Conflictos de poder y guerras tribales en Araucanía y las Pampas: La Batalla de Tromen (1774)

Leonardo León

HISTORIA Nº29, Santiago 1995-1996, 185-233.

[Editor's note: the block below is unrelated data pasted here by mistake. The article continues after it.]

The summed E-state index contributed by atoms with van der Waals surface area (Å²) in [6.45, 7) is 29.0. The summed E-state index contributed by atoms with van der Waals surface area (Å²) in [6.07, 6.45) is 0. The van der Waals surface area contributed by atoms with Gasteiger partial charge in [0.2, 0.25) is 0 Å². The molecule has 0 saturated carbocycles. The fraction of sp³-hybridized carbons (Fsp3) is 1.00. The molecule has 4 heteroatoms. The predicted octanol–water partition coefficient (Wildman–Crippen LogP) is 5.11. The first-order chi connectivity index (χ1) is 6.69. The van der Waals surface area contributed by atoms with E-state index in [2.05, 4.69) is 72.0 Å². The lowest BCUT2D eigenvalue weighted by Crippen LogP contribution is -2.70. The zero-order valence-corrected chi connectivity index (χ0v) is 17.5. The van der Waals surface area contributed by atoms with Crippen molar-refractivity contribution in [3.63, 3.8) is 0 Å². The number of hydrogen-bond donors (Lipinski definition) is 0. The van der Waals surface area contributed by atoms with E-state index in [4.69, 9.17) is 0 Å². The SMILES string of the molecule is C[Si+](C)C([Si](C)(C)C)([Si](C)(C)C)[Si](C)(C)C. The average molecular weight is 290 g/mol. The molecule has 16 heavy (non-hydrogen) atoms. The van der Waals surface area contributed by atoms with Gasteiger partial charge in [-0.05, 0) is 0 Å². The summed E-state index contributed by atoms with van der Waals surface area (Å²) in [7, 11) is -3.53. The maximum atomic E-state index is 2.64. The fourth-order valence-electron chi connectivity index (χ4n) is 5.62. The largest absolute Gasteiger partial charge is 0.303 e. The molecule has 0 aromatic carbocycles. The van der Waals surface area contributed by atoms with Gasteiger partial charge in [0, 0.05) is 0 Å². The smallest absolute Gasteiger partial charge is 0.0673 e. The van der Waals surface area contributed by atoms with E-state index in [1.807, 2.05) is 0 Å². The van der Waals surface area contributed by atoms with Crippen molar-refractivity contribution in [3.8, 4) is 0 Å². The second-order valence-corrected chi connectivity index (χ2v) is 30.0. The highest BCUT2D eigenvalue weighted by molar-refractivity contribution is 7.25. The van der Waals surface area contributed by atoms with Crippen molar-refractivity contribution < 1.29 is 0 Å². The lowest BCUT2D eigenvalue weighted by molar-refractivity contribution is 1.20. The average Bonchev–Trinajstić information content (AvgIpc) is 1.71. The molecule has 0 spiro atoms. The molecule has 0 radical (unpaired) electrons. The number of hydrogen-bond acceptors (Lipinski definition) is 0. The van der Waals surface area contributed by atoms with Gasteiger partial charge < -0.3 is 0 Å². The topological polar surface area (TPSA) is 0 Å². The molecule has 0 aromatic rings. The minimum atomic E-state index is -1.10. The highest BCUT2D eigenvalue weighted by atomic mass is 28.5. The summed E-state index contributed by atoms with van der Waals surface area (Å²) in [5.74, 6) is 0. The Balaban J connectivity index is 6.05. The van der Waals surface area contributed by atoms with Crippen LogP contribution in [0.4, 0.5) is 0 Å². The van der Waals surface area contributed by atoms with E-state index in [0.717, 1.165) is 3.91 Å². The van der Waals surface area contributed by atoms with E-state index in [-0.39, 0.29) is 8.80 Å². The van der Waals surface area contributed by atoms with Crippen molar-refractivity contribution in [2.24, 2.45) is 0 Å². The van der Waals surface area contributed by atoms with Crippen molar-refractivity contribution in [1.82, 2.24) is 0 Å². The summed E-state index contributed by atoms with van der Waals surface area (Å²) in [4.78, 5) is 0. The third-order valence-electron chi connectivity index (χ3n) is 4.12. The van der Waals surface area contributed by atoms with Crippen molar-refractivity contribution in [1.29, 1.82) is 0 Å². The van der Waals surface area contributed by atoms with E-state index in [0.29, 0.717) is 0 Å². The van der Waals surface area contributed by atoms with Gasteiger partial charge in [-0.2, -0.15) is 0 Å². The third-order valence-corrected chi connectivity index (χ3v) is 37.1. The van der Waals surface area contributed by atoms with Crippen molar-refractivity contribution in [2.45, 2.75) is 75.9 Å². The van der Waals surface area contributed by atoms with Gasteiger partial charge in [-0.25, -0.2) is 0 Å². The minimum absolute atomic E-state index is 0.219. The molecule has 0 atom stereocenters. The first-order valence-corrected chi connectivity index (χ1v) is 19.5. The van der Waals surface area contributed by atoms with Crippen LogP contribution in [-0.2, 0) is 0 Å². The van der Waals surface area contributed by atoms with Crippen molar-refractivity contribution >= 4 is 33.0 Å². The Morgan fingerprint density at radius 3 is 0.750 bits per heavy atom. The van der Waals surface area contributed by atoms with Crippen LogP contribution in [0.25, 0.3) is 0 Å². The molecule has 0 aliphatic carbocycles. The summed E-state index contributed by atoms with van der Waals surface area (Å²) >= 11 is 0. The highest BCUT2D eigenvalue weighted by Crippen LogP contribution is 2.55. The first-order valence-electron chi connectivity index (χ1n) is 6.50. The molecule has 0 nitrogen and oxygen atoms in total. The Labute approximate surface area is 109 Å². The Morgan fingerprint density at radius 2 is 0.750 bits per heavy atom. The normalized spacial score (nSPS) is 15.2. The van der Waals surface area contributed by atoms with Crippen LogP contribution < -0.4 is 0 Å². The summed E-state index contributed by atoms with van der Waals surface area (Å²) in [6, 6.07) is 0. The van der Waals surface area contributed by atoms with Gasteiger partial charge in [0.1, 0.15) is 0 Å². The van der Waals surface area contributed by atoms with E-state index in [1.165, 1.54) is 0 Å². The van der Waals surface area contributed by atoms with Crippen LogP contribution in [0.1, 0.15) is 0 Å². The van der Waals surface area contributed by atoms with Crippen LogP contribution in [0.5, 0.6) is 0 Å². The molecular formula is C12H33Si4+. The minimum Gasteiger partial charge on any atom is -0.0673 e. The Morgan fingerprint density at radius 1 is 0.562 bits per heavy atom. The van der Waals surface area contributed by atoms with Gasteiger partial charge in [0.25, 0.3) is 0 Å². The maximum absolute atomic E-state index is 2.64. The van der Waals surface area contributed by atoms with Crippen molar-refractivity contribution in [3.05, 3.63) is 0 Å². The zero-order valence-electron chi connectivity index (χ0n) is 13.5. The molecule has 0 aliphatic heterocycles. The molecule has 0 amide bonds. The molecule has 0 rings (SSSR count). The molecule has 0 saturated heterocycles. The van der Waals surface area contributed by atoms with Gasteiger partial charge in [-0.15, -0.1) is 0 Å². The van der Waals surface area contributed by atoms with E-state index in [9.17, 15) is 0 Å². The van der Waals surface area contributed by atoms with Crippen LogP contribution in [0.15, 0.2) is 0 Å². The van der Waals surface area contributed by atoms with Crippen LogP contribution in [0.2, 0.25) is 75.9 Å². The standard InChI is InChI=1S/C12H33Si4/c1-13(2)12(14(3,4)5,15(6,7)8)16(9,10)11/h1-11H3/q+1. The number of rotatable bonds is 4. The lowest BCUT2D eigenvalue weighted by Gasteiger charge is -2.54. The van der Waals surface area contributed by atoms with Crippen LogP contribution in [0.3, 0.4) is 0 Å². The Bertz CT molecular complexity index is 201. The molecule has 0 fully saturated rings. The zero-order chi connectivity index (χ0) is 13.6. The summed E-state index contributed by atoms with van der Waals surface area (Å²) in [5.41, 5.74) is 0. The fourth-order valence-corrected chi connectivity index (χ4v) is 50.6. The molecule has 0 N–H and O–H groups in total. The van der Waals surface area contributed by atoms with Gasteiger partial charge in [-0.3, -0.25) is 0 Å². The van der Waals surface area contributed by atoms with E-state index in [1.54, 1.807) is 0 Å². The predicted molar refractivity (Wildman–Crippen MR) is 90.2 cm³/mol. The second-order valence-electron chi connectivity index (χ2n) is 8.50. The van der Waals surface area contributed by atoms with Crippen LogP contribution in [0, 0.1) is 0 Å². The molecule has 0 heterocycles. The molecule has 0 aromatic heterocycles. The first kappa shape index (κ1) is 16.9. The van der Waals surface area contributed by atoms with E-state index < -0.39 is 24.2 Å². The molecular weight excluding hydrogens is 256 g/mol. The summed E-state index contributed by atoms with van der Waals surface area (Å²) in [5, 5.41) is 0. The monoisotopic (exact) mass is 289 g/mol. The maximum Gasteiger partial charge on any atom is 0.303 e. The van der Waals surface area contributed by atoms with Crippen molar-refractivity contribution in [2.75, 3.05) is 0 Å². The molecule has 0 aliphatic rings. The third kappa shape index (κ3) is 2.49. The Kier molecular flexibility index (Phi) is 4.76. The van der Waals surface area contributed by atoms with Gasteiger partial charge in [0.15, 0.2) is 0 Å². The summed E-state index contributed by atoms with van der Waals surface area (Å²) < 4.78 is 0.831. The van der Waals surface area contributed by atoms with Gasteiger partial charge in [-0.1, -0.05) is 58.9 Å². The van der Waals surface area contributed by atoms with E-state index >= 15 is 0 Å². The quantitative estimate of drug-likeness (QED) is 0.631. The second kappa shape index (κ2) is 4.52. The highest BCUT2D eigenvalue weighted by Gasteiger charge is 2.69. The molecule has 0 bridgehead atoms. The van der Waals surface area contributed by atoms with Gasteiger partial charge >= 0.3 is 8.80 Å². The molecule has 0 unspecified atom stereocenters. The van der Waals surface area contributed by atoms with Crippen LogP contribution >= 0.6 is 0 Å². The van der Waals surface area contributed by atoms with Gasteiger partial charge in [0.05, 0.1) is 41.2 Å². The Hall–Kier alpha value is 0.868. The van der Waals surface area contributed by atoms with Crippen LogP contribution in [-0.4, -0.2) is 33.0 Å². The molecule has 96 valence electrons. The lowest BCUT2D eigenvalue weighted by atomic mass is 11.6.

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By the end of the eigtheenth century the tribal society of Araucanía and the Pampas was shocked by intense actional wars, which immersed its inhabitants in an environment of violence, depredation and death. The civil warfare, a true counterpart of the raids, and frontier trade that characterized Mapuche society during those years, impregnated their daily life, forcing them to remain a state of constant military alert. Historical evidence allows to refer to three types of conflicts: those derived from mutual accusations of sorcery, those that evolved from the ambitions of their leaders to gain power, and those caused by economic clashes between different social segments. Apparently, the traditional systems of mediator and peace-making developed by the mapuche came to a sudden and costly crisis. Why was there such an epidemic of internal wars events underlied the development of social relationships in Araucanía and the Pampas that obliged to resolve disputes through the use of violence? In what way did these internal breakdowns influence the evolution of the Spanish-Mapuche frontier both in Chile and the River Plate? In this article, we have centered our attention in the Battle of Tromen, an event hither to ignored by fellow historians, which shows the intensity and complexity that acquired tribal conflicts during the second half of the eighteenth century; fought in the trail of Toqui Ayllapangui's rise to tribal power, it constitutes one of the bloodiest confrontations ever recorded in Mapuche History.

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